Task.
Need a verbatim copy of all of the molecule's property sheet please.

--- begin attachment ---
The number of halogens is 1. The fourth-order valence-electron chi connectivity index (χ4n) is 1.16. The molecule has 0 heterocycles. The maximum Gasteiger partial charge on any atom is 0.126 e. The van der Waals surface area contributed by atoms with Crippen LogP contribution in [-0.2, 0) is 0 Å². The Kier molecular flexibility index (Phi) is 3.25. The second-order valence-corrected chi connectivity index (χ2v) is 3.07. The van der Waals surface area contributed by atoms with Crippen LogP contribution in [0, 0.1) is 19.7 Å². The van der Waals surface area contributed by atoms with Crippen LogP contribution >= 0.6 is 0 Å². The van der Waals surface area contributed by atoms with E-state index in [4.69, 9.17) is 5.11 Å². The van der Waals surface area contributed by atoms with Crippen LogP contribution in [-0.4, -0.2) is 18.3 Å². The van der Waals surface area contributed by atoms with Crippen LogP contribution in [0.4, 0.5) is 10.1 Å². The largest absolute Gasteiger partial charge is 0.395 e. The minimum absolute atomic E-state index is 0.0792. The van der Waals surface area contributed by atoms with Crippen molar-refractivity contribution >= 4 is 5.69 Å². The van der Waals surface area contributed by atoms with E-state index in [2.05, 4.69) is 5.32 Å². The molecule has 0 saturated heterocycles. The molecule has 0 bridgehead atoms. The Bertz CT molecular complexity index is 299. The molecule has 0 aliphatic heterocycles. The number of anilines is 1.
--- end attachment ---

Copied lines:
The number of halogens is 1. The fourth-order valence-electron chi connectivity index (χ4n) is 1.16. The molecule has 0 heterocycles. The maximum Gasteiger partial charge on any atom is 0.126 e. The van der Waals surface area contributed by atoms with Crippen LogP contribution in [-0.2, 0) is 0 Å². The Kier molecular flexibility index (Phi) is 3.25. The second-order valence-corrected chi connectivity index (χ2v) is 3.07. The van der Waals surface area contributed by atoms with Crippen LogP contribution in [0, 0.1) is 19.7 Å². The van der Waals surface area contributed by atoms with Crippen LogP contribution >= 0.6 is 0 Å². The van der Waals surface area contributed by atoms with E-state index in [4.69, 9.17) is 5.11 Å². The van der Waals surface area contributed by atoms with Crippen LogP contribution in [-0.4, -0.2) is 18.3 Å². The van der Waals surface area contributed by atoms with Crippen LogP contribution in [0.4, 0.5) is 10.1 Å². The largest absolute Gasteiger partial charge is 0.395 e. The minimum absolute atomic E-state index is 0.0792. The van der Waals surface area contributed by atoms with Crippen molar-refractivity contribution >= 4 is 5.69 Å². The van der Waals surface area contributed by atoms with E-state index in [2.05, 4.69) is 5.32 Å². The molecule has 0 saturated heterocycles. The molecule has 0 bridgehead atoms. The Bertz CT molecular complexity index is 299. The molecule has 0 aliphatic heterocycles. The number of anilines is 1.